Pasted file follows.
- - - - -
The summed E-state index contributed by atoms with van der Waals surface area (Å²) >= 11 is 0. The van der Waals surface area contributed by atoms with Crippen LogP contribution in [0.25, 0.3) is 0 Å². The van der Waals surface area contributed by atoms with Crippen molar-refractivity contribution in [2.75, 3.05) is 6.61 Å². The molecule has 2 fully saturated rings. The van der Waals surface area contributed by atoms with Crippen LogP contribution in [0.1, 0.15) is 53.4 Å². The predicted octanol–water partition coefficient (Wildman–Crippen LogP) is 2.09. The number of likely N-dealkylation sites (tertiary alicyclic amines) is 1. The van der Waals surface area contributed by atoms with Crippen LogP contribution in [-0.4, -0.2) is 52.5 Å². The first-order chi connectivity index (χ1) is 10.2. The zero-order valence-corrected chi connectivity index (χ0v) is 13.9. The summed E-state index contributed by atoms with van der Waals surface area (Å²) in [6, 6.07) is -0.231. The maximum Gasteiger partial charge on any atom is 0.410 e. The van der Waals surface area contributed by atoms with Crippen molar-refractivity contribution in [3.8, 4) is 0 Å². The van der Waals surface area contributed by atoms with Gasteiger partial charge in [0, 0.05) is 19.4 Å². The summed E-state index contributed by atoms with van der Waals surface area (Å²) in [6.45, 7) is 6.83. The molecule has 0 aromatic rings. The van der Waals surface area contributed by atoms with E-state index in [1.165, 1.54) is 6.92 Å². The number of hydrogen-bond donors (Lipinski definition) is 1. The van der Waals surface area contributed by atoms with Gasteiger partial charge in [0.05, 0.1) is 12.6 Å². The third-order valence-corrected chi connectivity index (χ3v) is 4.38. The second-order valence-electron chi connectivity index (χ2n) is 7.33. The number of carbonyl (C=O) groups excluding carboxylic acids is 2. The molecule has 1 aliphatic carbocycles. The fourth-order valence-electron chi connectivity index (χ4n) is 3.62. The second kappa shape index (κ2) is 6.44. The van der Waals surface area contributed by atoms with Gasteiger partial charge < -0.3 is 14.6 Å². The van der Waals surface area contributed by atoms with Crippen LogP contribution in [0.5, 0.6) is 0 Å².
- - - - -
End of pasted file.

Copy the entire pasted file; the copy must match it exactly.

The summed E-state index contributed by atoms with van der Waals surface area (Å²) >= 11 is 0. The van der Waals surface area contributed by atoms with Crippen LogP contribution in [0.25, 0.3) is 0 Å². The van der Waals surface area contributed by atoms with Crippen molar-refractivity contribution in [2.75, 3.05) is 6.61 Å². The molecule has 2 fully saturated rings. The van der Waals surface area contributed by atoms with Crippen LogP contribution in [0.1, 0.15) is 53.4 Å². The predicted octanol–water partition coefficient (Wildman–Crippen LogP) is 2.09. The number of likely N-dealkylation sites (tertiary alicyclic amines) is 1. The van der Waals surface area contributed by atoms with Crippen LogP contribution in [-0.4, -0.2) is 52.5 Å². The first-order chi connectivity index (χ1) is 10.2. The zero-order valence-corrected chi connectivity index (χ0v) is 13.9. The summed E-state index contributed by atoms with van der Waals surface area (Å²) in [6, 6.07) is -0.231. The maximum Gasteiger partial charge on any atom is 0.410 e. The van der Waals surface area contributed by atoms with Crippen molar-refractivity contribution in [3.8, 4) is 0 Å². The van der Waals surface area contributed by atoms with Gasteiger partial charge in [0, 0.05) is 19.4 Å². The summed E-state index contributed by atoms with van der Waals surface area (Å²) in [6.45, 7) is 6.83. The molecule has 0 aromatic rings. The van der Waals surface area contributed by atoms with E-state index in [1.165, 1.54) is 6.92 Å². The number of hydrogen-bond donors (Lipinski definition) is 1. The van der Waals surface area contributed by atoms with Gasteiger partial charge in [0.05, 0.1) is 12.6 Å². The third-order valence-corrected chi connectivity index (χ3v) is 4.38. The second-order valence-electron chi connectivity index (χ2n) is 7.33. The number of carbonyl (C=O) groups excluding carboxylic acids is 2. The molecule has 1 aliphatic carbocycles. The fourth-order valence-electron chi connectivity index (χ4n) is 3.62. The second kappa shape index (κ2) is 6.44. The van der Waals surface area contributed by atoms with Gasteiger partial charge < -0.3 is 14.6 Å². The van der Waals surface area contributed by atoms with Crippen LogP contribution in [0.5, 0.6) is 0 Å².